Audio Experiments

Thu, 1 Aug 2013

Time for a quick recapitulation:

I've made a sound recording of myself saying "hello" and stretched out the waveform in Audacity so that all the peaks and troughs are clearly visible.

I traced the waveform in Illustrator then wrapped it round in a circle.

I constructed a paper horn in the hope that I would be able to play the sound back.

The end of the horn has a read head which follows along the waveform hopefully playing back the sound "hello" from the paper disk.

The problem, and it's a big 'un, is that it doesn't work. I turn the disk and get nothing but a distorted scraping sound from the horn. No nuance over the circumference of the disk, not even a hint of recognisable speech. Pah.


So why doesn't it work? I'm not sure but perhaps the application of some physics might shed some light…

In its current form the read head has to move up and down a maximum of roughly 1.5mm. The head is pushed up the waveform hills by the contours of the disk and falls back into the the next valley through the power of gravity. I began to wonder just how fast the read head could move using gravity as its power source. Here is the equation used to work out how long it takes to fall a given distance in any particular gravity field.

t = √(2d/g) where t is time in seconds, d is distance fallen and g is acceleration due to gravity.

To save the effort of having to actually do any calculation I found this wonderful website:

www.gravitycomp.com which works out all sorts of gravity related calculations anywhere from the Sun to Neptune with, of course, a section for planet Earth. Isn't the internet a marvel!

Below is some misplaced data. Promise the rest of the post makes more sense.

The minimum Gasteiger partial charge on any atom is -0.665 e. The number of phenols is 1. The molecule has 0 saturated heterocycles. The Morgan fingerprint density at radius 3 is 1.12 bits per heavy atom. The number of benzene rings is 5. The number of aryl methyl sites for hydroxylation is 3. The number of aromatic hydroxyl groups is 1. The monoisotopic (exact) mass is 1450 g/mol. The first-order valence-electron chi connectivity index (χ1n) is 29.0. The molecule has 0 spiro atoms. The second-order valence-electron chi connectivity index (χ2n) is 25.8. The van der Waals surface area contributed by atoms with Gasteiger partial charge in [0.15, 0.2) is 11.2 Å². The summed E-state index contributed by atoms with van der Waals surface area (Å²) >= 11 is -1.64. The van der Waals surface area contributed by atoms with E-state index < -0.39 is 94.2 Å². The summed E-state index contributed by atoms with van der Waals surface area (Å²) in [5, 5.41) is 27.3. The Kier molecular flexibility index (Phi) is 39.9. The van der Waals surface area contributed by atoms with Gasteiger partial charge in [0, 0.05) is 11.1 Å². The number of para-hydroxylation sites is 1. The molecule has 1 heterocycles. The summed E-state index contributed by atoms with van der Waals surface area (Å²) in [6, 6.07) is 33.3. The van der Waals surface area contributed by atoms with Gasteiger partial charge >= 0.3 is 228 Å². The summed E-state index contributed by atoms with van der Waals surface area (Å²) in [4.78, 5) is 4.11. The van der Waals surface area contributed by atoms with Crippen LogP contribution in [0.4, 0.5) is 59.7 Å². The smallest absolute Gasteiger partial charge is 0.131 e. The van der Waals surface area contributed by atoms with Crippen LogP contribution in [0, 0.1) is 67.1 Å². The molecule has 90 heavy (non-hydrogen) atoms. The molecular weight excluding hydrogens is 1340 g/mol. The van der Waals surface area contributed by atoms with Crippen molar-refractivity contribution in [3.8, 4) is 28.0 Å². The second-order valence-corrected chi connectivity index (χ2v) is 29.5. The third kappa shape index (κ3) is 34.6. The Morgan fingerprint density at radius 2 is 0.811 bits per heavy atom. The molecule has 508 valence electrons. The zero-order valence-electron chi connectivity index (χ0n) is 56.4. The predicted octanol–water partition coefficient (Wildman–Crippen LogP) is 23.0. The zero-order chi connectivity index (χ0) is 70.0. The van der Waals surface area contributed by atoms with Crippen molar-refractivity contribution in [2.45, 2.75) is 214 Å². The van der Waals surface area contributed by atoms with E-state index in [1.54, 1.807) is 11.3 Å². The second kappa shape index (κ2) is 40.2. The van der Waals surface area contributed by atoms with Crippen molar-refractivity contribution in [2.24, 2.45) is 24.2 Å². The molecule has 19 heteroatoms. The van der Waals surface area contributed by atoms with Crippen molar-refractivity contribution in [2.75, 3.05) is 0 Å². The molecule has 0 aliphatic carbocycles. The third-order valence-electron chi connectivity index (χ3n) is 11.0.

The read head falls a maximum of approx. 1.5mm, plugging in this information into the appropriate box on gravitycomp.com  gives a fall time of 0.0175 secs. It sounds fast, but is actually a problem.

Double that time for a full up/down cycle giving a total time of 0.035 seconds for a full cycle which means that the fastest possible vibration speed of the read head is just over 26 cycles per second (26 Hz) This is at the low end of human hearing and certainly too deep to be useful in the playback I was hoping to create.


Where next?

I'm not sure. Talking to my Dad about it he pointed out that the groove in vinyl records move side to side, not up and down so gravity doesn't come into it.  Also they are also considerably smaller than the paper wave form that I made. I found this picture on www.synthgear.com.  Using the scale at the bottom of the

electron-micrograph it looks like the maximum movement is around thirty micrometers, a factor of fifty times smaller and well out of the range of cutting out with scissors. I don't want to accept defeat yet. It would be really cool if I could get an entirely paper playback device working so I'll be spending some time thinking about and researching this. It the meantime, any ideas? Any suggestions?